The most characteristic example of a folkloristic trend in Serocki’s early works is his Symphony No. 2 called Symphony of Song (1953). The introduction of a mixed choir resulted from his fascination with authentic folk poetry. Serocki selected the texts from Kolberg’s collection, combined them and, in a way, dressed them in his own robes. When it came to melody, he used modal and pentatonic elements, consistently avoiding purely tonal turns; his treatment of rhythm was not conventional either. In the orchestral part he showed many original ideas with regard to texture and colour, ideas that heralded a future master of the sonorist technique.

It is worth mentioning here that one of the earliest examples of the application of unconventional performance techniques in Serocki’s oeuvre is the score for Symphonic Pictures for bass and orchestra, written in 1950. As Maciej Ziółkowski notes, the middle part of this cycle, entitled The Landscape, contains the following remark: “all black keys [of the piano] between the notes given should be pressed with a 60-centimetre-long rigid ruler”.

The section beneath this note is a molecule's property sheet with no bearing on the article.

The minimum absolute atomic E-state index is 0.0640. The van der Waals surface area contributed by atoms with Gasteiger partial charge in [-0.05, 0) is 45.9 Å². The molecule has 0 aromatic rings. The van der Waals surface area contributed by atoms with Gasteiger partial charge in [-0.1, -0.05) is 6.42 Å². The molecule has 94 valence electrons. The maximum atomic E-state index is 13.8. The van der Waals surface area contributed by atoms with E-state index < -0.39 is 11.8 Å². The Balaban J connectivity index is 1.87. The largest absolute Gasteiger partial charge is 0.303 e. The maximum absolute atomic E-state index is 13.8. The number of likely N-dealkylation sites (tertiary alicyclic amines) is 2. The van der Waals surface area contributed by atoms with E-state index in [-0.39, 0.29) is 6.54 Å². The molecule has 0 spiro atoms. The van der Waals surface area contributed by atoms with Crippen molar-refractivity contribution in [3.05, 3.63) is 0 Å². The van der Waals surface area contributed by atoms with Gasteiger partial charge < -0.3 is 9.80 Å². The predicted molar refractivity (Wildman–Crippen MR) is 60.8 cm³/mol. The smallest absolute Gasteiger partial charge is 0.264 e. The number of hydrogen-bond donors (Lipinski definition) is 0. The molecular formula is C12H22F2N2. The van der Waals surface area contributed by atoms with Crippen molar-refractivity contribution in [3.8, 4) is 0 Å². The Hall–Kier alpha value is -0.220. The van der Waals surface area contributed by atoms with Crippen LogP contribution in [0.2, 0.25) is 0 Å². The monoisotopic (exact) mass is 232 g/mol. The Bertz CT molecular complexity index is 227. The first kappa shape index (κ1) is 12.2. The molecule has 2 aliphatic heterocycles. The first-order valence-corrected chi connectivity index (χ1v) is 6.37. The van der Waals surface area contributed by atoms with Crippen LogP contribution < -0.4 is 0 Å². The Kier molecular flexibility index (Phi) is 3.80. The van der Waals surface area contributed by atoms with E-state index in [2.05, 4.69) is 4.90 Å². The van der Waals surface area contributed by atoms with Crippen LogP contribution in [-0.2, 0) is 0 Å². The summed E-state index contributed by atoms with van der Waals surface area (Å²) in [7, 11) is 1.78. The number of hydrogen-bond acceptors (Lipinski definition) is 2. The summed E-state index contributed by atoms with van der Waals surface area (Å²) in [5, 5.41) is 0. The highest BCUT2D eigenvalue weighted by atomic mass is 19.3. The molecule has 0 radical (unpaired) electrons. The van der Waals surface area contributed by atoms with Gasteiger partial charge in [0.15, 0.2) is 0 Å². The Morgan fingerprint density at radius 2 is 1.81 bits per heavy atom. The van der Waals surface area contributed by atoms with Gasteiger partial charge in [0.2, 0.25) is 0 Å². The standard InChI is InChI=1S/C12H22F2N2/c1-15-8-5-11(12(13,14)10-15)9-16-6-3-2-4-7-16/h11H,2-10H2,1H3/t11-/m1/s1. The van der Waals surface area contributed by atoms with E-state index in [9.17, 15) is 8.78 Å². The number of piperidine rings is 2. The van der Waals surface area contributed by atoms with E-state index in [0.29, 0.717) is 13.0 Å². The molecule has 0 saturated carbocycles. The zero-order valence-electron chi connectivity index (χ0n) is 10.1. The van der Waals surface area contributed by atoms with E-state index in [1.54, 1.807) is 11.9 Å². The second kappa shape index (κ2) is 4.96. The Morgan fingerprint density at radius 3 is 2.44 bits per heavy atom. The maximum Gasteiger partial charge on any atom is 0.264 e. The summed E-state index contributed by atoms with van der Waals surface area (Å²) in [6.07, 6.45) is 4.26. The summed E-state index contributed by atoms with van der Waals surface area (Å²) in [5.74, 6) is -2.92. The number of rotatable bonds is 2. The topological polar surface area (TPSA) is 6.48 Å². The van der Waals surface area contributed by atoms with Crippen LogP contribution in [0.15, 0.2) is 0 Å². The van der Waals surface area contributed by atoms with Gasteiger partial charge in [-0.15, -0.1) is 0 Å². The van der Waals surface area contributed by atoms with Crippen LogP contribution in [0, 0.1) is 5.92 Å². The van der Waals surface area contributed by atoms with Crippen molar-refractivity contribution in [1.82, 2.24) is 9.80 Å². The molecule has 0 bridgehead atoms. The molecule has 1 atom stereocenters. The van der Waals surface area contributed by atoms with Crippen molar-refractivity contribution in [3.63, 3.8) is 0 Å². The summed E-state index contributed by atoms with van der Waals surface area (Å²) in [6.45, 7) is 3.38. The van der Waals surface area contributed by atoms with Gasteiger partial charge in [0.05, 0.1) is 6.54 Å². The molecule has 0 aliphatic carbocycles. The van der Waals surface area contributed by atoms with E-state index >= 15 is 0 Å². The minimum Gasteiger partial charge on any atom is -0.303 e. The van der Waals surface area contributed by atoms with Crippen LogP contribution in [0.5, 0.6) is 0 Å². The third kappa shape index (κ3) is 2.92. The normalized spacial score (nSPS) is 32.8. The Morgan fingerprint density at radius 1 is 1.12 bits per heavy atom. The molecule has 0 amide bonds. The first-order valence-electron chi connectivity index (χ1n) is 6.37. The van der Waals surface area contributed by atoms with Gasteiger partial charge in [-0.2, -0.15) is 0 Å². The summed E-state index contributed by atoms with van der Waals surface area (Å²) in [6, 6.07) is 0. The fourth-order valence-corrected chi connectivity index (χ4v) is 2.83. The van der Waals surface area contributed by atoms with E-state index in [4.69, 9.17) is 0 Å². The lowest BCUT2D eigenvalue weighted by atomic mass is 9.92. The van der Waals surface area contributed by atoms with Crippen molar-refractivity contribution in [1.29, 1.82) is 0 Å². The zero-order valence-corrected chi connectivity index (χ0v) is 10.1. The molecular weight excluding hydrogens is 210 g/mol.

A separate group of Serocki’s early compositions is made up by works for trombone, which he wrote in 1953-1954. There, too, we will find folkloristic elements, e.g. in the finale of Trombone Concerto in the melody of the second theme based on a modal scale. Suite for 4 Trombones, made of seven short dance sections, is also a manifestation of the “Polish character”, while Sonatina for trombone and piano is, according to Tadeusz Zieliński, a work, in which “folklorism occurs [...] in an even stronger, more literal and persistent form”. At the same time Serocki’s trombone pieces are the most vivid manifestations of links with the aesthetics of neoclassicism in his entire oeuvre. This can be seen in their form – corresponding to a four-part small symphony in the case of the concerto – but also in the elegance of texture and instrumentation as well as the large dose of subtle humour. These works have remained an integral part of the trombone repertoire to this day and are also highly appreciated by audiences. Suffice it to say that a Youtube search for Serocki’s works brings fifteen results for Sonatina, six for Concerto and four for Suite, with one-item result lists being generated for his later compositions, representative of his mature style.